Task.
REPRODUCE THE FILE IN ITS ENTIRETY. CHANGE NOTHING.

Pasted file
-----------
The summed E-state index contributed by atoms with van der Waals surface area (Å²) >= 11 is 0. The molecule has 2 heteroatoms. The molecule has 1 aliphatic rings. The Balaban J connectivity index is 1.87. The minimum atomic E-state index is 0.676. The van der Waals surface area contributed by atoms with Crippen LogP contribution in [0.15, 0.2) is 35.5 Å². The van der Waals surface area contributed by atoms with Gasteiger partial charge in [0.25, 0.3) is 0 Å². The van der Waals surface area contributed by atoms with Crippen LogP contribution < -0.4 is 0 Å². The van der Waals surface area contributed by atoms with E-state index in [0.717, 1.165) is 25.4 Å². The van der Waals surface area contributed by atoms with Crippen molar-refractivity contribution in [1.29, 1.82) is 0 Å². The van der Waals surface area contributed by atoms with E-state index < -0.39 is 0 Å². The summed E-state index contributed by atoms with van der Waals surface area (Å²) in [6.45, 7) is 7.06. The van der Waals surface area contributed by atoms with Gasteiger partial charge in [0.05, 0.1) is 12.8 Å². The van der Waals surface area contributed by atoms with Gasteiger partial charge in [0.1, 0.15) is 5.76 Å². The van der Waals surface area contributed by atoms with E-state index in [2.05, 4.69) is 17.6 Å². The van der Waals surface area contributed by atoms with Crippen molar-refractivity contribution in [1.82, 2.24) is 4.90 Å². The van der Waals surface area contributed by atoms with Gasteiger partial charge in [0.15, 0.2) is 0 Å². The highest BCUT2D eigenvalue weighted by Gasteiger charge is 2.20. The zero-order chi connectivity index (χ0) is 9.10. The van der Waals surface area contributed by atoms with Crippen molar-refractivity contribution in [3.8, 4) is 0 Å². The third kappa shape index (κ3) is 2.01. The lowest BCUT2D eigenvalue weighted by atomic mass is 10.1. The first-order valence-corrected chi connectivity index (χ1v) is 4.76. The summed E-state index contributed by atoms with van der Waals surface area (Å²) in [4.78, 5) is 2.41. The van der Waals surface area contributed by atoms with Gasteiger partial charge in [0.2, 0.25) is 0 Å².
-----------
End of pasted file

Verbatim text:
The summed E-state index contributed by atoms with van der Waals surface area (Å²) >= 11 is 0. The molecule has 2 heteroatoms. The molecule has 1 aliphatic rings. The Balaban J connectivity index is 1.87. The minimum atomic E-state index is 0.676. The van der Waals surface area contributed by atoms with Crippen LogP contribution in [0.15, 0.2) is 35.5 Å². The van der Waals surface area contributed by atoms with Gasteiger partial charge in [0.25, 0.3) is 0 Å². The van der Waals surface area contributed by atoms with Crippen LogP contribution < -0.4 is 0 Å². The van der Waals surface area contributed by atoms with E-state index in [0.717, 1.165) is 25.4 Å². The van der Waals surface area contributed by atoms with Crippen molar-refractivity contribution in [1.29, 1.82) is 0 Å². The van der Waals surface area contributed by atoms with E-state index < -0.39 is 0 Å². The summed E-state index contributed by atoms with van der Waals surface area (Å²) in [6.45, 7) is 7.06. The van der Waals surface area contributed by atoms with Gasteiger partial charge in [0.05, 0.1) is 12.8 Å². The van der Waals surface area contributed by atoms with Gasteiger partial charge in [0.1, 0.15) is 5.76 Å². The van der Waals surface area contributed by atoms with E-state index in [2.05, 4.69) is 17.6 Å². The van der Waals surface area contributed by atoms with Crippen molar-refractivity contribution in [1.82, 2.24) is 4.90 Å². The van der Waals surface area contributed by atoms with Gasteiger partial charge in [0.15, 0.2) is 0 Å². The highest BCUT2D eigenvalue weighted by Gasteiger charge is 2.20. The zero-order chi connectivity index (χ0) is 9.10. The van der Waals surface area contributed by atoms with Crippen molar-refractivity contribution in [3.8, 4) is 0 Å². The third kappa shape index (κ3) is 2.01. The lowest BCUT2D eigenvalue weighted by atomic mass is 10.1. The first-order valence-corrected chi connectivity index (χ1v) is 4.76. The summed E-state index contributed by atoms with van der Waals surface area (Å²) in [4.78, 5) is 2.41. The van der Waals surface area contributed by atoms with Gasteiger partial charge in [0.2, 0.25) is 0 Å².